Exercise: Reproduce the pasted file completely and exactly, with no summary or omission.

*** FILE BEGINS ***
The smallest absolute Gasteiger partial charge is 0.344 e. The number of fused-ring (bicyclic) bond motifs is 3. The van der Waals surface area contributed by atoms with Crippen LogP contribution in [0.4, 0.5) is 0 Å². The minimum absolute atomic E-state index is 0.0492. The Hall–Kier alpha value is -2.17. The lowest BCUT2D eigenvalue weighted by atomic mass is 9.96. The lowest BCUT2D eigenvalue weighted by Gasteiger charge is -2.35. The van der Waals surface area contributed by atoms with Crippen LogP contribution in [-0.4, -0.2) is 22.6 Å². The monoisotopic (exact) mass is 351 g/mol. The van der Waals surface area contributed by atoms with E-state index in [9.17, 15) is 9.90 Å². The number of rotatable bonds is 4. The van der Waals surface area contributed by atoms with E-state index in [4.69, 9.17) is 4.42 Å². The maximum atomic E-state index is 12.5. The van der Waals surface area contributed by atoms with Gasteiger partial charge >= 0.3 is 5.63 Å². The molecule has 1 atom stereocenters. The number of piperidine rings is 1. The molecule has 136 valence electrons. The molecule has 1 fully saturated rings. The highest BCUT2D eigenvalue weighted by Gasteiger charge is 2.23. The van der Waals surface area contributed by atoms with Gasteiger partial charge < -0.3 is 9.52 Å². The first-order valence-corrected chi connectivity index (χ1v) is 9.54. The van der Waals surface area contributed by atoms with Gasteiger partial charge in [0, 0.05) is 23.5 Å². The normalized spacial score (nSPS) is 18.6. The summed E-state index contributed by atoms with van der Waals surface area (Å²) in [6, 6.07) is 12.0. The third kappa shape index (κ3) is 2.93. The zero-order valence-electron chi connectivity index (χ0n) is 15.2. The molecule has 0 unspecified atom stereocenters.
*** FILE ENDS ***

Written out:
The smallest absolute Gasteiger partial charge is 0.344 e. The number of fused-ring (bicyclic) bond motifs is 3. The van der Waals surface area contributed by atoms with Crippen LogP contribution in [0.4, 0.5) is 0 Å². The minimum absolute atomic E-state index is 0.0492. The Hall–Kier alpha value is -2.17. The lowest BCUT2D eigenvalue weighted by atomic mass is 9.96. The lowest BCUT2D eigenvalue weighted by Gasteiger charge is -2.35. The van der Waals surface area contributed by atoms with Crippen LogP contribution in [-0.4, -0.2) is 22.6 Å². The monoisotopic (exact) mass is 351 g/mol. The van der Waals surface area contributed by atoms with E-state index in [9.17, 15) is 9.90 Å². The number of rotatable bonds is 4. The van der Waals surface area contributed by atoms with E-state index in [4.69, 9.17) is 4.42 Å². The maximum atomic E-state index is 12.5. The van der Waals surface area contributed by atoms with Gasteiger partial charge >= 0.3 is 5.63 Å². The molecule has 1 atom stereocenters. The number of piperidine rings is 1. The molecule has 136 valence electrons. The molecule has 1 fully saturated rings. The highest BCUT2D eigenvalue weighted by Gasteiger charge is 2.23. The van der Waals surface area contributed by atoms with Gasteiger partial charge < -0.3 is 9.52 Å². The first-order valence-corrected chi connectivity index (χ1v) is 9.54. The van der Waals surface area contributed by atoms with Gasteiger partial charge in [0, 0.05) is 23.5 Å². The normalized spacial score (nSPS) is 18.6. The summed E-state index contributed by atoms with van der Waals surface area (Å²) in [6, 6.07) is 12.0. The third kappa shape index (κ3) is 2.93. The zero-order valence-electron chi connectivity index (χ0n) is 15.2. The molecule has 0 unspecified atom stereocenters.